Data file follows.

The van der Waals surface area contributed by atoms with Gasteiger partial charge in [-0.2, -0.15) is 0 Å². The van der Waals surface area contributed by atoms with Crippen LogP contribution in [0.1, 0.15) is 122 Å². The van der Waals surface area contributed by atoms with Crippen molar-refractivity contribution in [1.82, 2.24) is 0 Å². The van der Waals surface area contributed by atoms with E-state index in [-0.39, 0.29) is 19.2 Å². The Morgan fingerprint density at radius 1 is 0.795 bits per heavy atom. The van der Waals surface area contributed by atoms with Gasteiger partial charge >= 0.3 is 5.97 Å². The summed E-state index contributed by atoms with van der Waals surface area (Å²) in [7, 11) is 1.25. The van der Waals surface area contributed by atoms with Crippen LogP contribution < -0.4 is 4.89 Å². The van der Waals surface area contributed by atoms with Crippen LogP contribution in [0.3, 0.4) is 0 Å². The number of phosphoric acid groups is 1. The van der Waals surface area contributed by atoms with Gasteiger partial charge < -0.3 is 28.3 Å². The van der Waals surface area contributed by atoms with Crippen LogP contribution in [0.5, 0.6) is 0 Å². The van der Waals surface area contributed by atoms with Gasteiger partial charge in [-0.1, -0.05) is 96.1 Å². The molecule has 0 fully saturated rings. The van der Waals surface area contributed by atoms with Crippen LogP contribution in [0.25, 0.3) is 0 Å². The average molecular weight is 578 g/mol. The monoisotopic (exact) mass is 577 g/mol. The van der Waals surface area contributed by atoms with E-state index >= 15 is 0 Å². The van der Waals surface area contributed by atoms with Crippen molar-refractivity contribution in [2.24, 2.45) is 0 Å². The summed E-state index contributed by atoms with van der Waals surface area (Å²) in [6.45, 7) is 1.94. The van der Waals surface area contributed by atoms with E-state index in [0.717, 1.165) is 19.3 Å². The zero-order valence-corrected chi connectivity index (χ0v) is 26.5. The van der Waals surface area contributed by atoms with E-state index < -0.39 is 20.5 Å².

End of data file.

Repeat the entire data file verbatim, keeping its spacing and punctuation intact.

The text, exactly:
The van der Waals surface area contributed by atoms with Gasteiger partial charge in [-0.2, -0.15) is 0 Å². The van der Waals surface area contributed by atoms with Crippen LogP contribution in [0.1, 0.15) is 122 Å². The van der Waals surface area contributed by atoms with Crippen molar-refractivity contribution in [1.82, 2.24) is 0 Å². The van der Waals surface area contributed by atoms with E-state index in [-0.39, 0.29) is 19.2 Å². The Morgan fingerprint density at radius 1 is 0.795 bits per heavy atom. The van der Waals surface area contributed by atoms with Gasteiger partial charge >= 0.3 is 5.97 Å². The summed E-state index contributed by atoms with van der Waals surface area (Å²) in [7, 11) is 1.25. The van der Waals surface area contributed by atoms with Crippen LogP contribution < -0.4 is 4.89 Å². The van der Waals surface area contributed by atoms with Crippen LogP contribution in [0.3, 0.4) is 0 Å². The number of phosphoric acid groups is 1. The van der Waals surface area contributed by atoms with Gasteiger partial charge < -0.3 is 28.3 Å². The van der Waals surface area contributed by atoms with Crippen LogP contribution in [0.5, 0.6) is 0 Å². The van der Waals surface area contributed by atoms with Gasteiger partial charge in [-0.1, -0.05) is 96.1 Å². The molecule has 0 fully saturated rings. The van der Waals surface area contributed by atoms with Crippen LogP contribution in [0.25, 0.3) is 0 Å². The average molecular weight is 578 g/mol. The monoisotopic (exact) mass is 577 g/mol. The van der Waals surface area contributed by atoms with E-state index >= 15 is 0 Å². The van der Waals surface area contributed by atoms with Crippen molar-refractivity contribution in [2.24, 2.45) is 0 Å². The summed E-state index contributed by atoms with van der Waals surface area (Å²) in [6.45, 7) is 1.94. The van der Waals surface area contributed by atoms with E-state index in [0.717, 1.165) is 19.3 Å². The zero-order valence-corrected chi connectivity index (χ0v) is 26.5. The van der Waals surface area contributed by atoms with E-state index < -0.39 is 20.5 Å².